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Water Water Everywhere

Water Water Everywhere

I spent Aug. 10 - Oct. 20, 2018 attending Bushcraft School off the grid in Northern Maine. This post recounts part of that journey.

Nothing survives without water. Our bodies are sixth tenths H2O. It’s easy to take clean drinking water that’s always available from the tap for granted 

Next to the woodshed is one of two wells on the property.

Next to the woodshed is one of two wells on the property.

The Bushcraft school property has two wells dug downs to 120 feet so the water won’t freeze even on the bitterest of days in the Maine winter. The silver handle is cold to the touch and instructor Tim has several rules to keep the well clean and germs away. He advises his students to only pump the well with freshly washed hands and to keep a 2 inch minimum distance between the spigot and the vessel to avoid contamination. He was very serious when he told us not to wash anything at the well. If the well becomes a bastion of bacteria the whole camp could fall ill and the well could be rendered unusable. When we first arrived at camp gathering water from the well seemed primitive. After spending time in the deeper woods where water had to be boiled, filtered or treated, pumping crystal clear, clean well water felt like a modern luxury. 

There are 5 hand washing stations around camp. Big blue plastic jugs are outside the outhouses, in the kitchen and near the guide shack. Each hand washing station is up on cinder block and has a container of watered down pump soap. We just wash out hands over the ground. Nature will take care of the waste water. In the summer it was easy to constantly wash my hands. As the weather changed and the temperature dropped, it became harder and harder to motivate myself to wash with freezing water. Hand sanitizer became my go when the temperature hovered around freezing.

The pond behind the guide shack is stocked with fish and home to frogs and water bugs.

The pond behind the guide shack is stocked with fish and home to frogs and water bugs.

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A few years ago, a pond was dug behind the guide shack in what used to be the field where students made camp. It’s spring fed meaning the top of the water is warmed by the sun but beneath its depths, the murky pond has pockets of freezing cold water. Bull frogs and green frogs have made their home in the reeds along the bank. When it’s warm, going for a swim is easier than showering, even if soap isn’t allowed in the pond. If there’s one thing I’ve learned here it’s the cleansing power of water. Just water. And how little one really needs to shampoo. 

There is a shower stall 150 feet from the pond. It’s nothing more than a three sided outhouse about a meter square with a shelf and a pulley system. There are a few ways to get clean. Our instructor Tim has two black pump up sprayers, more commonly used for insecticide or cleaners but these have only every contained water. Left in the sun for half a day and the contents are warm enough. Pump the sprayers up and a bird bath is feasible. There are also gravity fed shower bags that can be hoisted with the pulley and trickle out water. One side is black and left in the sun they warm up pretty good. The first few weeks I showered weekly. Once it got cold, I turned to bucket baths of heated water and a washcloth in my tent.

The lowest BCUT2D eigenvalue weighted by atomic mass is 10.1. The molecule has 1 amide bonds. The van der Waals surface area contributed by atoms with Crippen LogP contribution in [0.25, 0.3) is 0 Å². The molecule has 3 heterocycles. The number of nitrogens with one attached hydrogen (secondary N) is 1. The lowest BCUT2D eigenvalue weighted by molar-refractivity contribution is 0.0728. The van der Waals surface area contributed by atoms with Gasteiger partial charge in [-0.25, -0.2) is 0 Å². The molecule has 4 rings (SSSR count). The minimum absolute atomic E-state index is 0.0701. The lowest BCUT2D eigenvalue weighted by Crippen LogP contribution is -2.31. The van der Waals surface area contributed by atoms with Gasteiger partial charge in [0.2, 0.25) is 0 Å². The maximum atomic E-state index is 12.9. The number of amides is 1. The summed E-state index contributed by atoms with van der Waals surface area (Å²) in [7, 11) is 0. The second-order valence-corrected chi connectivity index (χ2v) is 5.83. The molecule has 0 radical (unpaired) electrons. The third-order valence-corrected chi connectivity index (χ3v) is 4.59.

The Aroostook River is an undisturbed, beautiful body of water.

The Aroostook River is an undisturbed, beautiful body of water.

The Aroostook River creates the eastern boundary of the school’s property. Due to a dryer than normal summer, the river was so low that I could walk across it in parts. It’s a beautiful, wide and slowly meandering body of water. Boulders peak up from parts and the rocky bottom provides breeding grounds for bass, suckers, trout, catfish and more. It’s a haven for anglers whether standing on the shore or paddling a canoe. It was so low that our instructors decided to change plans for our final trip to be on Grand Lake Seboeis instead of on the river. Of course the week of our trip it rained more than it had during the entire rest of the course. 

These boots became part of my uniform in the later weeks of the course.

These boots became part of my uniform in the later weeks of the course.

The rain brought puddles in the woods and on the road. Big, gaping holes of muddy water. I lived in my waterproof blue Hunter boots. My tent flooded and all my stuff got drenched. The paths through the woods became canals and swamp land. The river rose. The pond rose. The fire wouldn’t start as the fire pit was filled with water. Our hands wrinkled. We lived in a semi-permanent state of being damp. We were lucky. We had the nicest fall semester weather our instructors had every seen. And it didn’t even snow until we were packing up to head home.  

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2018 Wrap Up

2018 Wrap Up

Guide's Coffee

Guide's Coffee